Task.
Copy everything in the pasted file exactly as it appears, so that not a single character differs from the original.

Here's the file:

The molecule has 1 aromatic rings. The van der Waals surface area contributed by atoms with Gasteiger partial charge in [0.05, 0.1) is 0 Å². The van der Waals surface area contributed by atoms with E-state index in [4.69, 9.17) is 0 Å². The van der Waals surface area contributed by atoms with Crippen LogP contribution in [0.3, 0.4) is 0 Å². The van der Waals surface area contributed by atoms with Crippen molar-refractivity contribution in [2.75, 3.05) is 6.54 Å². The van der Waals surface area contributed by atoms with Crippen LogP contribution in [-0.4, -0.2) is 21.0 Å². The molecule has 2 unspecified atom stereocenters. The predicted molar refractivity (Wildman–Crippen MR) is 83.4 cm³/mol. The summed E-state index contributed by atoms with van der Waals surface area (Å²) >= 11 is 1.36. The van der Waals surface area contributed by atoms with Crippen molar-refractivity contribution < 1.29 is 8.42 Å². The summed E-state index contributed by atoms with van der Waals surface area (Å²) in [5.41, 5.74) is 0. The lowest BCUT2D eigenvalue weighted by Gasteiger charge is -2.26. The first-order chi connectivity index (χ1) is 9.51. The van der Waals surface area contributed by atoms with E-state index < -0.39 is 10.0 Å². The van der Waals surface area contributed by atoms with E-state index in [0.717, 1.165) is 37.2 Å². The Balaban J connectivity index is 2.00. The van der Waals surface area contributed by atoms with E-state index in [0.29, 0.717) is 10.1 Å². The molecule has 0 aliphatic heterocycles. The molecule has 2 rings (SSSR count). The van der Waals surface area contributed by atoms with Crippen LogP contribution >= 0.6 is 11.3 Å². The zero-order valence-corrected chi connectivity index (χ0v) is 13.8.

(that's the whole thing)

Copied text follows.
The molecule has 1 aromatic rings. The van der Waals surface area contributed by atoms with Gasteiger partial charge in [0.05, 0.1) is 0 Å². The van der Waals surface area contributed by atoms with E-state index in [4.69, 9.17) is 0 Å². The van der Waals surface area contributed by atoms with Crippen LogP contribution in [0.3, 0.4) is 0 Å². The van der Waals surface area contributed by atoms with Crippen molar-refractivity contribution in [2.75, 3.05) is 6.54 Å². The van der Waals surface area contributed by atoms with Crippen LogP contribution in [-0.4, -0.2) is 21.0 Å². The molecule has 2 unspecified atom stereocenters. The predicted molar refractivity (Wildman–Crippen MR) is 83.4 cm³/mol. The summed E-state index contributed by atoms with van der Waals surface area (Å²) >= 11 is 1.36. The van der Waals surface area contributed by atoms with Crippen molar-refractivity contribution < 1.29 is 8.42 Å². The summed E-state index contributed by atoms with van der Waals surface area (Å²) in [5.41, 5.74) is 0. The lowest BCUT2D eigenvalue weighted by Gasteiger charge is -2.26. The first-order chi connectivity index (χ1) is 9.51. The van der Waals surface area contributed by atoms with E-state index < -0.39 is 10.0 Å². The van der Waals surface area contributed by atoms with E-state index in [0.717, 1.165) is 37.2 Å². The Balaban J connectivity index is 2.00. The van der Waals surface area contributed by atoms with E-state index in [0.29, 0.717) is 10.1 Å². The molecule has 0 aliphatic heterocycles. The molecule has 2 rings (SSSR count). The van der Waals surface area contributed by atoms with Crippen LogP contribution >= 0.6 is 11.3 Å². The zero-order valence-corrected chi connectivity index (χ0v) is 13.8.